This article is from the April 1999 The Mexico File newsletter.
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A Perspective on US-Mexico Policy

by Saul Landau

Saul Landau is a professor of Interdisciplinary Applied Knowledge at California State Polytechnic University in Pomona, California. He recently published Red Hot Radio: Sex, Violence and Politics at the End of the American Century.

In 1999, Congress should review our partnership with Mexico. It’s long overdue.

I just returned from Chiapas, Mexico’s southeastern state, where I saw an occupying army of 60,000 troops at work. A daily convoy of 40 vehicles roars along the dirt road that connects tiny villages of barefoot, sick and hungry people. Laser-guided cannons, heavy-caliber machine guns and soldiers on armored personnel carriers represent the government’s response to its poorest people.

Five years ago, on January 1, 1994, the Zapatista Army of National Liberation announced its presence and demanded justice for Mayan peasants – the poorest inhabitants of Mexico. Subcommandante Marcos, the spokesman for the Zapatistas, said they chose January 1 to launch the uprising because it marked the beginning of the North American Free Trade Agreement among the United States, Canada and Mexico. “For Indian people, NAFTA is a death sentence,” Marcos said. 

The Zapatistas claimed the Chiapas uprising was a necessary response to the violence felt every day by indigenous and other poor people in Mexico. But above and beyond the daily injustice that poor Mexicans experience, NAFTA marked Mexico’s official entry into the globalization process.

To prepare Mexico for the massive entrance of foreign capital, President Carlos Salinas de Gortari revised an article in Mexico’s constitution that protected communal lands from sale, rent or lease. This prevented Mayan and other Indian nations from reproducing their families and cultures on their sacred land.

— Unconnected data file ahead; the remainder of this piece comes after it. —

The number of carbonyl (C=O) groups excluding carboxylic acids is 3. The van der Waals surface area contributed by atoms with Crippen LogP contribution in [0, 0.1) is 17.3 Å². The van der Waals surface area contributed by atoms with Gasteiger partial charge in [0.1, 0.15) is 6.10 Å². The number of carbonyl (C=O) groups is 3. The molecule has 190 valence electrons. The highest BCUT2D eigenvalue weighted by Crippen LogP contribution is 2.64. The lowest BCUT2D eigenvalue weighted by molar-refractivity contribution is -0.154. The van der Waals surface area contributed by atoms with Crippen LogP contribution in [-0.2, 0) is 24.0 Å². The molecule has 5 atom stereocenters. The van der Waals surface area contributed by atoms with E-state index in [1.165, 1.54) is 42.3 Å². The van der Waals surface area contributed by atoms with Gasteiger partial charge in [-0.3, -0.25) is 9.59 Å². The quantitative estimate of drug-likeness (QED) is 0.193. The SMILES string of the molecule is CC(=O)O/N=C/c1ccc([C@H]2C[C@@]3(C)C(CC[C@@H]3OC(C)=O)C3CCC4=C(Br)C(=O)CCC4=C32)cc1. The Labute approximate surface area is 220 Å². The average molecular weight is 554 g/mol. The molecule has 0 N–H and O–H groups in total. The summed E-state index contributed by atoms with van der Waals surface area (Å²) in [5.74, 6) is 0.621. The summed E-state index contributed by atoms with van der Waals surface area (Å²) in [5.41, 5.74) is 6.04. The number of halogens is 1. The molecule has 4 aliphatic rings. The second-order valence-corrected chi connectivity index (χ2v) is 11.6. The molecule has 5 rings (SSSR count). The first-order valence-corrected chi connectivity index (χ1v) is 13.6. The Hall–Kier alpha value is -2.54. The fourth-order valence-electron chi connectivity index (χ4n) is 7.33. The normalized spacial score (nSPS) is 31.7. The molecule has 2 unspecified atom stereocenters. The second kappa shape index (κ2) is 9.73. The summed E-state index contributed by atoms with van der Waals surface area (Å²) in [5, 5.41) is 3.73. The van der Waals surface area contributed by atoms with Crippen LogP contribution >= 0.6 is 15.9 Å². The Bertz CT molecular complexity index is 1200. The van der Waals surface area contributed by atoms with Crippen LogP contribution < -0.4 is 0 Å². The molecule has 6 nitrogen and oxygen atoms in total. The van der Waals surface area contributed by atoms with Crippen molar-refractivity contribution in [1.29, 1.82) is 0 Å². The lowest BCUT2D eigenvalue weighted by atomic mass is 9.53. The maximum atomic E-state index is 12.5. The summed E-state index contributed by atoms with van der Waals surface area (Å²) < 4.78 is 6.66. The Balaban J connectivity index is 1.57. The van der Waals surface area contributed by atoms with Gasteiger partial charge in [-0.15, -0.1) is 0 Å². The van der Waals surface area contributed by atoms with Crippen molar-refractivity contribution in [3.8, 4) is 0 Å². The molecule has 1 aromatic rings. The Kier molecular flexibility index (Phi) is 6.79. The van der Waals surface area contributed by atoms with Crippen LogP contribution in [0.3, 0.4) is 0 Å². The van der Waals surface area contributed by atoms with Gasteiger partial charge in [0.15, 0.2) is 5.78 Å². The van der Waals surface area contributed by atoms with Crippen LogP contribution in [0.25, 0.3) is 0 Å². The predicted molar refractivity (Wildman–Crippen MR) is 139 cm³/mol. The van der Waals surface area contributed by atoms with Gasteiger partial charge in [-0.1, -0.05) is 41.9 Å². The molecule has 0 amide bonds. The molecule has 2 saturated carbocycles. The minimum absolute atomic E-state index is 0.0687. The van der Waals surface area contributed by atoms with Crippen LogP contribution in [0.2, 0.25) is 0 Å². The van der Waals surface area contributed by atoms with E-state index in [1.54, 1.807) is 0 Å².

The Zapatistas revolted to alert people around the world to the threat that globalization posed to all indigenous and peasant societies. The Zapatista rebellion burst the “happy Mexico” bubble spun by NAFTA’s promoters. But it did not redress the income gap between the handful of very rich and the 60 million very poor; nor did it lessen injustice in Chiapas.

The Mexican government has not met the basic demands of its people. Instead of responding to issues of land, education, access to medical care, justice and democracy, it has stationed its occupation army in the pro-Zapatista areas.

And the Mexican army has helped equip and train paramilitary gangs. On December 22, 1997, such a group entered the village of Acteal in the Chiapas highlands and systemically slaughtered 45 people, mostly women and children.. The Catholic diocese and other reputable organizations linked the killings to the highest levels of the Chiapas state government. In turn, those ruling party officials had links to Mexico’s ruling PRI party. Many of those implicated have gone unpunished.

 By waging this counterinsurgency war and occupying part of its own territory, the Mexican government is forcing Indians to flee their ancient lands, pushing them out of peasant life and into the vast world labor force. This is NAFTA in action, just as Marcos warned.

It’s time to face facts. Neither U.S. policy nor the much-heralded Mexican economic model have improved the lives of Mexico’s poorest citizens. Congress must examine our so-called free trade policy with Mexico and our support for the Mexican government. The costs to human life are too great.